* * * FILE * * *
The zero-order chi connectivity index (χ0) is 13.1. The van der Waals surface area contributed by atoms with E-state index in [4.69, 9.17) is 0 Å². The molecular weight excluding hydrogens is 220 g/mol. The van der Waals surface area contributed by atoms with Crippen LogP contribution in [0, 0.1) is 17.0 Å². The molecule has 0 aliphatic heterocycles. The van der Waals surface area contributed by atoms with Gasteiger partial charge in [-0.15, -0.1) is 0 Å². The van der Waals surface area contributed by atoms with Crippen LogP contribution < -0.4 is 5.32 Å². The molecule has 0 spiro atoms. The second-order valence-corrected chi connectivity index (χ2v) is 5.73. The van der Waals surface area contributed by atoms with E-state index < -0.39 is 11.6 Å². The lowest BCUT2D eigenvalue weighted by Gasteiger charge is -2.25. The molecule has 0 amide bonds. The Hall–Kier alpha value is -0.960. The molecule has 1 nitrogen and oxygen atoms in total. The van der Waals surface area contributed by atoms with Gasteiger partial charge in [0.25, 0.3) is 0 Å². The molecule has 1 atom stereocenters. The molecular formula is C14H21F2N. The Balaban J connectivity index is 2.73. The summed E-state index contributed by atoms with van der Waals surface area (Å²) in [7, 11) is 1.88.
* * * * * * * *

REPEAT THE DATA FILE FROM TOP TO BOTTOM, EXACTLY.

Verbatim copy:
The zero-order chi connectivity index (χ0) is 13.1. The van der Waals surface area contributed by atoms with E-state index in [4.69, 9.17) is 0 Å². The molecular weight excluding hydrogens is 220 g/mol. The van der Waals surface area contributed by atoms with Crippen LogP contribution in [0, 0.1) is 17.0 Å². The molecule has 0 aliphatic heterocycles. The van der Waals surface area contributed by atoms with Gasteiger partial charge in [-0.15, -0.1) is 0 Å². The van der Waals surface area contributed by atoms with Crippen LogP contribution < -0.4 is 5.32 Å². The molecule has 0 spiro atoms. The second-order valence-corrected chi connectivity index (χ2v) is 5.73. The van der Waals surface area contributed by atoms with E-state index < -0.39 is 11.6 Å². The lowest BCUT2D eigenvalue weighted by Gasteiger charge is -2.25. The molecule has 0 amide bonds. The Hall–Kier alpha value is -0.960. The molecule has 1 nitrogen and oxygen atoms in total. The van der Waals surface area contributed by atoms with Gasteiger partial charge in [0.25, 0.3) is 0 Å². The molecule has 1 atom stereocenters. The molecular formula is C14H21F2N. The Balaban J connectivity index is 2.73. The summed E-state index contributed by atoms with van der Waals surface area (Å²) in [7, 11) is 1.88.